A cart track may be muddy or stony. The carts (pulled by carthorses) might have made ruts in the track. No tarmac or its precursor, cobblestones on a cart track!
A flat tyre was not a problem for a cart. Cartwheels were wooden, with a metal rim. Nowadays a gymnastic movement might be the first meaning to come to mind. One hand goes down then the other and the legs trace a circle in the air.
A puncture might be the cause of a flat tyre. A faulty valve is another possibility.
A breakdown might be a vehicle which stops working or a mental health crisis.
A breakdown van/recovery van is able to take a vehicle away. It is interesting to note the difference in emphasis. One unusual vehicle I have noticed on the road was an enclosed van, advertising discreet vehicle recovery!
A collision involves an impact. If two vehicles are travelling in opposite directions, the impact is the combined speeds of the two vehicles. It is a head-on collision.
A collision course is sometimes used as a metaphor, when a clash of ideas is anticipated.
A spare tyre must be carried on vehicles in the UK – it is the law. Another type of spare tyre is unwanted bulk around the waistline of a person!
Car park is the UK version of parking lot. Sometimes people make remarks about the regular holdups on motorways, referring to them as car parks. And a car is an automobile in US English.
An old banger is an old car. (Bangers are also sausages.)
Veteran cars and vintage cars are old. There is an annual race from London to Brighton. I have been to watch it several times at the nearest point to my childhood home. A veteran car was made before 1915 or before 1906. A vintage car was made between 1917/19 and 1930. There is more information here. There seems to be some variation in dates quoted by different references.
Hackney cab used to be horse-drawn, but now describes a London taxi.
Belisha beacons are the flashing yellow lights either side of a pedestrian crossing with black and white stripes – a zebra crossing. On a recent trip to London, I noticed that these have been redesigned with brighter lights. Belisha was the name of the Minister of Transport.
Traffic lights are a usual way of controlling the flow of traffic at busy junctions and around road-works. The colours of the lights are red, amber and green. They light up in a particular sequence so that observant drivers know which light will be displayed next after the amber light is lit.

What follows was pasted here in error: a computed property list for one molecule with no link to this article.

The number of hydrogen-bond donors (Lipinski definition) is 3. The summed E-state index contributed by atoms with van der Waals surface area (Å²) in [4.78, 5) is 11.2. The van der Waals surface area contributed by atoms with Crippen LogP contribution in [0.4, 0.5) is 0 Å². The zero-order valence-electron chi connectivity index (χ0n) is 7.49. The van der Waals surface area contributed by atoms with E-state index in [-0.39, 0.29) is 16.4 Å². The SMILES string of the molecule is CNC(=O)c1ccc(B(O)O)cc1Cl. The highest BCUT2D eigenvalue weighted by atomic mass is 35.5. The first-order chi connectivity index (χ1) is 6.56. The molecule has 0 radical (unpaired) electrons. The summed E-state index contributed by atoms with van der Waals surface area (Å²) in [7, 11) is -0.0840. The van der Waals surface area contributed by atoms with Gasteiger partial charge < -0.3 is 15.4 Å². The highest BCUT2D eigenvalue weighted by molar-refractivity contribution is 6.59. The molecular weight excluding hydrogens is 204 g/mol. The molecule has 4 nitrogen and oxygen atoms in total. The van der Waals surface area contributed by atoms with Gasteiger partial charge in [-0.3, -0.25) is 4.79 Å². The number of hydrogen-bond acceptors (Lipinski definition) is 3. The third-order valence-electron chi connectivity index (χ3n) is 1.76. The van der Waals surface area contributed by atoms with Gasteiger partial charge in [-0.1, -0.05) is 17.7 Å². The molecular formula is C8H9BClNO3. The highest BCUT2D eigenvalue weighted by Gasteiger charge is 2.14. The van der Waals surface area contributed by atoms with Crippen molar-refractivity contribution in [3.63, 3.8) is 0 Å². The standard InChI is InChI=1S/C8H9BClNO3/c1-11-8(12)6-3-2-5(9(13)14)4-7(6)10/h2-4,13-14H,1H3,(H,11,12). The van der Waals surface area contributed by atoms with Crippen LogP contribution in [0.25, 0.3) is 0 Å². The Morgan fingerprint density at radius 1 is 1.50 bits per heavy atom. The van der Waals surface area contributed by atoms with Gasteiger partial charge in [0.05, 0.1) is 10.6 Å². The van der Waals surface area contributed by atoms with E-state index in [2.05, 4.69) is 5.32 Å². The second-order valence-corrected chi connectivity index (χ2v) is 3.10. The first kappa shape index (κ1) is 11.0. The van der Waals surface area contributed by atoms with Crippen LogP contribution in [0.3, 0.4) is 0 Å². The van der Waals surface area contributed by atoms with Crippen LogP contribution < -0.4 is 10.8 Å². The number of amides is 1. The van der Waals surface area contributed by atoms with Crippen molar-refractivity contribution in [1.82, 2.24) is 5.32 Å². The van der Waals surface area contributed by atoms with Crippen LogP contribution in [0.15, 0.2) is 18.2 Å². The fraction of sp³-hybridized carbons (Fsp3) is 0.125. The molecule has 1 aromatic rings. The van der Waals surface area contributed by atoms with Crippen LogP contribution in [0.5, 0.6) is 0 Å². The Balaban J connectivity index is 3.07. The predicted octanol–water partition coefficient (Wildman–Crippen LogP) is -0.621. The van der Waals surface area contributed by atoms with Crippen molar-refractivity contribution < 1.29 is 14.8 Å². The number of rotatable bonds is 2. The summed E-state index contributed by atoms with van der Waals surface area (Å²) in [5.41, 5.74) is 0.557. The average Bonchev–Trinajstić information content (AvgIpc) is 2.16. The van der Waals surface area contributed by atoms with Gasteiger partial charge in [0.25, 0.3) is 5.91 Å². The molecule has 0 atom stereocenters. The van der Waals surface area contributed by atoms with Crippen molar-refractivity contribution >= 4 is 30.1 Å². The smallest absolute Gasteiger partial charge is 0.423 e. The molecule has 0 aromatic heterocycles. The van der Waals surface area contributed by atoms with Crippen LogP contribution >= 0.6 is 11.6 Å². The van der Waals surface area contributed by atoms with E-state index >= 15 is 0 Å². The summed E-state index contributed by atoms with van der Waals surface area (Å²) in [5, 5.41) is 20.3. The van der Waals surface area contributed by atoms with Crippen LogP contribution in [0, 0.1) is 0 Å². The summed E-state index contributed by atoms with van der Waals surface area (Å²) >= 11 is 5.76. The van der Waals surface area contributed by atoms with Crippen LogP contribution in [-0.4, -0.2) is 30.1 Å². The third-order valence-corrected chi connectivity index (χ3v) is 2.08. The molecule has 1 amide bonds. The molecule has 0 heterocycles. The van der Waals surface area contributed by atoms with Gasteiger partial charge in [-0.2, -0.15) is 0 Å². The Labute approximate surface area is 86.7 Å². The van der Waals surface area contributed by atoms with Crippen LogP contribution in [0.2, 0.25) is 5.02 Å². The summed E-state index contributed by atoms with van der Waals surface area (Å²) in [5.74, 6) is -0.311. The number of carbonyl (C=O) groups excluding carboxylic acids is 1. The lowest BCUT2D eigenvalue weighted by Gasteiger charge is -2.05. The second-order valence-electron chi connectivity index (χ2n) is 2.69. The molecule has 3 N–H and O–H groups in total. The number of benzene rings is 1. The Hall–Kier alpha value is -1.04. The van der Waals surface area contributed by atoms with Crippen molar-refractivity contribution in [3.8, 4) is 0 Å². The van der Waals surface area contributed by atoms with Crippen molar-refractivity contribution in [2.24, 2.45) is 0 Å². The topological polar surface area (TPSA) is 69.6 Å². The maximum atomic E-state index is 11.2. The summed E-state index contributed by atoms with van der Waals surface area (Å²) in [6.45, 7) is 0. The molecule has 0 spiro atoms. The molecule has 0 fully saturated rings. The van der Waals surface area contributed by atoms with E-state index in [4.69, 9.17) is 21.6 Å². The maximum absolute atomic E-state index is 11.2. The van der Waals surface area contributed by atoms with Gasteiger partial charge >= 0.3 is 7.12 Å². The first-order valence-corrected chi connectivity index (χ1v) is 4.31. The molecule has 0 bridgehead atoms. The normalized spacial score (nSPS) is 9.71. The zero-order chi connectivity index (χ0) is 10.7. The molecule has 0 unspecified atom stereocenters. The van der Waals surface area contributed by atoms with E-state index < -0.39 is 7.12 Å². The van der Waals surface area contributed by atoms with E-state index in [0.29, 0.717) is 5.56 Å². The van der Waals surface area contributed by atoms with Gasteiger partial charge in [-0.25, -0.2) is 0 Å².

A traffic jam is a situation where the traffic is at a standstill because there is a tail-back. If the traffic cannot move at all it is called gridlock. I am tempted to note here that the British call various fruit preserves “jam”. Jam is sticky, but in a traffic jam, the traffic is stuck!
High-rise is a description of a tall building. UK English refers to blocks of flats, which in US English might be apartment blocks or condo(minium)s.
A sky-scraper rises so high that its top is in the sky! It is more likely to be an office block, than residential accommodation.
A tower block is a tall building – usually a cuboid.
Hand signals may indicate what a road user intends to do, or what a police officers orders.
Free parking can be hard to find. There may be parking meters on the pavement (sidewalk), or machines to pay car-parking charges in a car park. Failure to pay or overstaying the allotted time may result in a fine (penalty payment).
A substation may be adjacent to a road. This is part of the electricity supply network or national grid. Not to be confused with a petrol station, aka service station, a bus station or a train station, which always used to be called a railway station. (And for anyone I’ve managed to confuse, in the UK we call gasoline “petrol”.)
A mystery tour is usually by coach. The passengers do not know where their destination will be.
A mystery parcel is sometimes advertised by mail order companies with surplus stock. At least part of its delivery will be by road.
The gift of God may seem mysterious, but a story, which is well-known and yet contains too much to take in at a single reading, includes a reference to it. John 4:1-42